Facebook Aims for a Fuzzy

To avoid “fuzzy somebodies” one has to turn the “somebodies” into a someone – a specific person – and target that specific someone, not an entire age bracket of females between the ages of 18-25. Ad agencies have to eliminate the wide range of demographics and be person specific, in order to appeal to each individual’s different wants, desires and needs.

What better way to prove the effect of avoiding “fuzzy somebodies” than Facebook advertisements? Yes, the annoying little 2×2 ads displayed on the right side of your homepage. I will use myself as the example, so bare with me.

I was on my Facebook earlier today and ironically an ad for the movie Remember Me showed up on my homepage.  Why is this ironic? Let me explain.

Over the past week, I have been commenting back and forth with my friend about seeing a movie this weekend. We both expressed that we did not care what movie we saw or when we would see it. This entire conversation was conducted via Facebook between our homepages. So, ironically, a movie advertisement, which is coming out soon, shows up on my homepage.

The selection of Remember Me as the movie to target toward me is also ironic because I am a huge Twilight fan. Robert Pattinson is an actor in both movies. Facebook can detect that I am a Twilight fan because I have Twilight listed as one of my favorite book series, as well as one of my favorite movies.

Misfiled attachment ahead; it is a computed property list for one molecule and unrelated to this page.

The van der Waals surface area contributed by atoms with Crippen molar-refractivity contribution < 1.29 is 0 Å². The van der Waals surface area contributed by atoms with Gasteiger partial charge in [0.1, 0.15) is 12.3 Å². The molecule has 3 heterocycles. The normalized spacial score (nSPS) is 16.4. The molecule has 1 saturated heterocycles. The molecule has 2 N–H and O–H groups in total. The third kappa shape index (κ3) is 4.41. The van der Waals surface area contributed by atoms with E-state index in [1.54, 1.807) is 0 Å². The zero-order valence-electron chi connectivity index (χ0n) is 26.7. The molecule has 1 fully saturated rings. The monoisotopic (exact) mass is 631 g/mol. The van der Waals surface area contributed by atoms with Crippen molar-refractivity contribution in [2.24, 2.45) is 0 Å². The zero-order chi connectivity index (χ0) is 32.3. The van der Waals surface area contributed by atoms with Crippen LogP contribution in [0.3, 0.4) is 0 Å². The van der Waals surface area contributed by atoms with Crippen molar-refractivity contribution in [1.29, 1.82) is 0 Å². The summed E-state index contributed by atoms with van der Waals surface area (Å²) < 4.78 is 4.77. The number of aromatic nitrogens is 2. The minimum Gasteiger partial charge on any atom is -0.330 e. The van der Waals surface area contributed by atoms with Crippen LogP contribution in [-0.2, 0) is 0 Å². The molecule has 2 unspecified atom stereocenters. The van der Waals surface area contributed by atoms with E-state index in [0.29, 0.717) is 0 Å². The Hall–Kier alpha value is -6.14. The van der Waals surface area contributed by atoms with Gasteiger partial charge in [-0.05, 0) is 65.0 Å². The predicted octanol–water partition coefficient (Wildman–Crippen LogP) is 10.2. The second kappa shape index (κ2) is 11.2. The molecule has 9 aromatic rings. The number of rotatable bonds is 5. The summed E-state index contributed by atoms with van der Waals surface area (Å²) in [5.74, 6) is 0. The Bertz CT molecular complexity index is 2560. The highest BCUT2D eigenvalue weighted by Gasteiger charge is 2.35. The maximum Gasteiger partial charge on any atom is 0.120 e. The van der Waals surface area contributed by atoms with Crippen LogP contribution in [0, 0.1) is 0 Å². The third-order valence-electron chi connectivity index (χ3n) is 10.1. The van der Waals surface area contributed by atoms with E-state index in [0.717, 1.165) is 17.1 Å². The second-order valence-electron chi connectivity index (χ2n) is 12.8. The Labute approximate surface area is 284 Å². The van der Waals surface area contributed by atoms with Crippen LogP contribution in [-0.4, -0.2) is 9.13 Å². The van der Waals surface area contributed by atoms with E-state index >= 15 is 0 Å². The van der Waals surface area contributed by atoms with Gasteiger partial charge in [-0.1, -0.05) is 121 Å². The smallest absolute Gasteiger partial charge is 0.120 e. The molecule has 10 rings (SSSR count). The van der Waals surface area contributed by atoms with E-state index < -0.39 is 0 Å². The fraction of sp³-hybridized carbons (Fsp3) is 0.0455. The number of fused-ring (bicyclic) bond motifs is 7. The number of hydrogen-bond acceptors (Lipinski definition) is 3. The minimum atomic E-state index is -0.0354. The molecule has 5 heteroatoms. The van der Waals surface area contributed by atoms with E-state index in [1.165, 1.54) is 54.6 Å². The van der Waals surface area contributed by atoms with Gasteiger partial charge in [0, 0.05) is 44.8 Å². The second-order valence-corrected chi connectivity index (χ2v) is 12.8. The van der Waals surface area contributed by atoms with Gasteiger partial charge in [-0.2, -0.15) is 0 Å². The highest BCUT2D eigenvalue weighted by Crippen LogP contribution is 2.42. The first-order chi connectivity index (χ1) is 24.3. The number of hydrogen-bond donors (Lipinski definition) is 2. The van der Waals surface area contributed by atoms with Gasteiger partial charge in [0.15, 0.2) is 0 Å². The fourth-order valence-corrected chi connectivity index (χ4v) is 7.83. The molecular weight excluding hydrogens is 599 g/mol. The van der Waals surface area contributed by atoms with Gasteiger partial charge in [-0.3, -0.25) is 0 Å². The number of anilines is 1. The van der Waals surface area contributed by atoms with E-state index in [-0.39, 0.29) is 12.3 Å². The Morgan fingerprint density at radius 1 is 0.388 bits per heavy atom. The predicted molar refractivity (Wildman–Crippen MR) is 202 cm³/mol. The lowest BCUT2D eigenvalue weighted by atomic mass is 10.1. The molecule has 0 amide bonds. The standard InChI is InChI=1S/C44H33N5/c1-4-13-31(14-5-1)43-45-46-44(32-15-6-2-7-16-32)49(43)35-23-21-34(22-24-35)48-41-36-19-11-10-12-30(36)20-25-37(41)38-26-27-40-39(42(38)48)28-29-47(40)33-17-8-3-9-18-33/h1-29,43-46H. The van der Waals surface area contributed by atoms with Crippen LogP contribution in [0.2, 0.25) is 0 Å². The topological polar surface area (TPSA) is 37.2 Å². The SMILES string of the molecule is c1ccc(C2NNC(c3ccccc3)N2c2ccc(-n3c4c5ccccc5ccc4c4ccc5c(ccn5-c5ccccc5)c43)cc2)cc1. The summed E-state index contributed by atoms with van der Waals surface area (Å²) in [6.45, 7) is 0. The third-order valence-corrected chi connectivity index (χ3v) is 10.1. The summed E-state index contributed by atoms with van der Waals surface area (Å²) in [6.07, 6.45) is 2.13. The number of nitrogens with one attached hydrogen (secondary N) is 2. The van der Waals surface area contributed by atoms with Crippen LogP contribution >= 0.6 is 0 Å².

Remember Me is also a lovey-dovey stereotypical chick flick. So, to aim this at a female, who is showing desire to see a new movie, and is a fan of actor, Robert Pattinson, is a smart advertising scheme.

So, these nano-targeted advertisements are targeted at specific individuals and Facebook has begun the switch from targeting “fuzzy somebodies” to now targeting a specific fuzzy.

Creepy? Yes. Facebook watches and documents every move and word I say. But, on the positive side, there are no more fuzzies on Facebook now.

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